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Ask the numismatist anything. Go ahead, anything...

mendelman

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My understanding is that you drink water and collect coins. Would you say I understand 75% of what it means to be you? More?
I also chew gum, but I'm all out of gum.
 

Maister

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Would numismatists rather see a newly created Millard Fillmore half dollar or a William Henry Harrison gold dollar?

Also, which of your numismatist friends do you think would last longest in a cage match with Jon Jones?
 

mendelman

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It is empty. You got cheated.
It was $10, so it was a good buy, actually.

Would numismatists rather see a newly created Millard Fillmore half dollar or a William Henry Harrison gold dollar?
Well, there was a WHH 'golden' dollar minted in 2009. And a Fillmore dollar in 2010.

I would be willing to accept a 2019 Silver Proof Set if someone needs a xmas gift idea for me.

Also, which of your numismatist friends do you think would last longest in a cage match with Jon Jones?
Probably Bill. The 70 year old vet with lower leg circulation issues and an overall grumpy demeanor. But it would be short, just longer than the other Old GuysTM at the local coin club.
 

Richmond Jake

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What should I do with all the all-silver coins that I own? Dimes through silver dollars. A large baggy full of them.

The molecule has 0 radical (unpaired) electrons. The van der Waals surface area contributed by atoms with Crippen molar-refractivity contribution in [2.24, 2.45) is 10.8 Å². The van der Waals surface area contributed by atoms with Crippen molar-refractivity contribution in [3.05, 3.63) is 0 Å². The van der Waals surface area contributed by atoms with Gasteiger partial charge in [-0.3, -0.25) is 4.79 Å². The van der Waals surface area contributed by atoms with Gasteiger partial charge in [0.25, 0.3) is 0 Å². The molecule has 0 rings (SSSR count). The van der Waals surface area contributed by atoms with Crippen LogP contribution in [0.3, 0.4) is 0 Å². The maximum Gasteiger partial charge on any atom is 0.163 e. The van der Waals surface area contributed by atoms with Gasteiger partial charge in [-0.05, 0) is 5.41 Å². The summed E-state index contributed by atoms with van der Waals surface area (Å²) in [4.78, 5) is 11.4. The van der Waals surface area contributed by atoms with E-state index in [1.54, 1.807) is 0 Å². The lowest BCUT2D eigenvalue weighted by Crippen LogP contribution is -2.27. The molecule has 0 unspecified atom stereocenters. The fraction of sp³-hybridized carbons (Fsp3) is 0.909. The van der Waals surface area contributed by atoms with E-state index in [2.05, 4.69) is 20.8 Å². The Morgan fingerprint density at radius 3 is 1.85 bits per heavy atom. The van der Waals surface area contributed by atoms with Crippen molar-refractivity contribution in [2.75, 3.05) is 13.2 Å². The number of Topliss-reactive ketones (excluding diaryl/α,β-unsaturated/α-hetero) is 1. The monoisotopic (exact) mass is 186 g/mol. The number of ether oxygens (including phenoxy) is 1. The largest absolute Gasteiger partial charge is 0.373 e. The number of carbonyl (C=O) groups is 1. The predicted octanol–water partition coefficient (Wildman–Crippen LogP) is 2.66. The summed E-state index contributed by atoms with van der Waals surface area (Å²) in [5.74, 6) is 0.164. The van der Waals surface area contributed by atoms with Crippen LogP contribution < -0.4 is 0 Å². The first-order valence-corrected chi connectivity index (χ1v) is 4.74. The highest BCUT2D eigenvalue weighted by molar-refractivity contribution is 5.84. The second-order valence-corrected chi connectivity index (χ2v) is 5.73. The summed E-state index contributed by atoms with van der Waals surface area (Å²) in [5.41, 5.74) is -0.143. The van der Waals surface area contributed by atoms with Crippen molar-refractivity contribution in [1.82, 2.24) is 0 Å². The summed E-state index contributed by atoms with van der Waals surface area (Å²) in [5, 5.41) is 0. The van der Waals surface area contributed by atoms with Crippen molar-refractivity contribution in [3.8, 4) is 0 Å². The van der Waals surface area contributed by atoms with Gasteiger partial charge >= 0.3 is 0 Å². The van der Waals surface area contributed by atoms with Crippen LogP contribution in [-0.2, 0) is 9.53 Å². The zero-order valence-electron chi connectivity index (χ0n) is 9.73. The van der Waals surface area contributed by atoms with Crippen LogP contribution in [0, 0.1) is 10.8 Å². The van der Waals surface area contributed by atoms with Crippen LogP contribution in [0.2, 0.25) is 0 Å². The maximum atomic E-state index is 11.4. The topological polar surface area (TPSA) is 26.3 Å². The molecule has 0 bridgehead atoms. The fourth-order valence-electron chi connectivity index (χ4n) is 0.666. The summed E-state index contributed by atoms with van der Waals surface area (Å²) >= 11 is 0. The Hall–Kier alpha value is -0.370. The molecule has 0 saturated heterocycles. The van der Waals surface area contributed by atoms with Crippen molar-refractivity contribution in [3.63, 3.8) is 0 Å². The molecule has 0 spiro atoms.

mendelman

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What should I do with all the all-silver coins that I own? Dimes through silver dollars. A large baggy full of them.
Take them to a local respectable coin dealer to determine 'value'.

PM me the dates and mintmarks and I can give you a good general wholesale value amount.

Wow...an actual serious inquiry.
 

DVD

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Do you think my mom would notice if I "acquired" one of her many zip lock bags full of half and dollar coins?
 

Dan

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I found this old wheat penny in my change yesterday. How much is it worth?

1943.jpg

Okay, seriously ...

A question, from someone who used to collect coins (and still has his childhood coin collection!): Why do American coins use words to identify their value ("ONE CENT", "FIVE CENTS", "ONE DIME", etc.) instead of numerals (1¢, 5¢, 10¢, etc.)?

What's the most unusual or valuable coin you've found in circulation? Before 1990 or so, I used to find two or three silver dimes or quarters in my change every year.
 

mendelman

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A question, from someone who used to collect coins (and still has his childhood coin collection!): Why do American coins use words to identify their value ("ONE CENT", "FIVE CENTS", "ONE DIME", etc.) instead of numerals (1¢, 5¢, 10¢, etc.)?
I'm not sure, but it likely is an artistic/aesthetic decision. Spelling out the words fits and looks better on anything given coin's design.
What's the most unusual or valuable coin you've found in circulation? Before 1990 or so, I used to find two or three silver dimes or quarters in my change every year.
Nothing very 'unusual', but I have found three 1950-D Jefferson 5 cent coins in circulation. Each coin is worth about $7-$10 to a dealer. It's the lowest mintage Jefferson 5 cent so far (and likely forever given the annual modern mintages).

That's a pretty good ROI given the $0.05 acquisition cost.
 
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Maister

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I have a dozen or so steel pennies (1943 and 44) in fair - good condition. If I were to sell them, am I looking at a used car or perhaps pay for Junior's trade school?
 

Maister

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mendelman

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I said 43 and 44 because they are steel Lincoln pennies and I know they made those during the war years.....but now I'm extremely eager to get home and see if in fact I DO have a 44. That would be great!
Officially, only 1943 was the production year for steel Lincoln cents.

1944 steel cents are errors, but do exist and are highly valuable.

And I hope you do have a 1944 steel cent.
 

Dan